Think about about the typical architectural job postings probably seen on LinkedIn or maybe your local components website. The first sentence probably says something along the lines of “postgraduate architect with 1 to 3 years of experience, on the exam track.” Another popular one is “registered architect with 3 to 5 years of experience.” In both cases, the exam becomes a measuring stick, determining exactly where you are in your professional career, and where you see yourself going. It indicates a level of committment to both the job and the profession. I haven’t seen many job postings that start off with the words “Postgraduate degree in architecture, 5 to 10 years of experience, but just hasn’t gotten around to taking the test yet”. (Actually I would like to see that… I think I’d find it amusing.)

The exam is an equalizer, a baseline. Our careers might take wildly different paths — yours might be more involved in design and planning, mine might be more involved in construction administration and detailing — while we each practice in jurisdictions as far away from each other as physically possible. However the fact that we both are Registered Architects means that there is some sense of equivalency between us. It’s the common denominator.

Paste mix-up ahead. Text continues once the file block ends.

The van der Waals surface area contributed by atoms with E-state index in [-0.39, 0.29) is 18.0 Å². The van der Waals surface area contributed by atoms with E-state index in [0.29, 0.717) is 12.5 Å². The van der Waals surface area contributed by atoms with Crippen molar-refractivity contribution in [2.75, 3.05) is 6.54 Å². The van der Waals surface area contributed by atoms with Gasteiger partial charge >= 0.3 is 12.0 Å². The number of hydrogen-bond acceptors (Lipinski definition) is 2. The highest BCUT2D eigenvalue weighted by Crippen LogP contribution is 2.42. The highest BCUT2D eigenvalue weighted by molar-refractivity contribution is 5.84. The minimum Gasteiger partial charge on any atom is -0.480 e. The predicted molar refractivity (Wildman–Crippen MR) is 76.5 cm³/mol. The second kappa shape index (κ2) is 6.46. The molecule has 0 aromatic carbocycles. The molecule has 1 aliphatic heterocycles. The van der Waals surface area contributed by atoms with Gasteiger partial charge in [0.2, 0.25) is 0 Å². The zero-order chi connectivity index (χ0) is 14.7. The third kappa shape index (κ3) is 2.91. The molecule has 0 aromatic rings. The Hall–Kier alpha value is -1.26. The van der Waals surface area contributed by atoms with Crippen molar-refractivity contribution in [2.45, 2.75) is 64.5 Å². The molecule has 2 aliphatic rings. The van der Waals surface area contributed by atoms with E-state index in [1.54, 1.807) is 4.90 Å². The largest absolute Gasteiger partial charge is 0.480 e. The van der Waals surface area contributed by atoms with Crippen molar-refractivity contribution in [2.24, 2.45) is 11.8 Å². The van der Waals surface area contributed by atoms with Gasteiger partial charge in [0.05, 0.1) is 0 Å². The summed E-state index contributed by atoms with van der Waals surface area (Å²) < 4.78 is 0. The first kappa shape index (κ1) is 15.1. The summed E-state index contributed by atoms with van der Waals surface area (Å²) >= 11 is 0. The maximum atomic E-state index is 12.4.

The exam is certainly not without its flaws, particularly when it comes to the graphic vignettes (which seem to exist in an antiseptic alternate reality). It’s an imperfect system for an imperfect profession. But for now, anyway, it’s the only system we’ve got.

Over the course of the next several months, we’ll look a little more closely at those seven divisions of the test, and offer some suggestions, tips, and advice on how to go about preparing for them. There’s plenty more to come. Look for posts tagged 4.0 Average , and be sure to leave comments based on your own experience.

4.0 Average: Where to Begin…?

The shift from ARE 3.1 to ARE 4.0 was implemented by NCARB to create an exam that was more reflective of the profession.  The seven divisions of the exam are now more integrated with each other, rather than parceled out into neat little packages.  The graphic vignettes have been combined with the multiple choice sections of the test, as well, in keeping with the idea (rightfully so) that architects need to have a wealth of knowledge while representing themselves in visual form.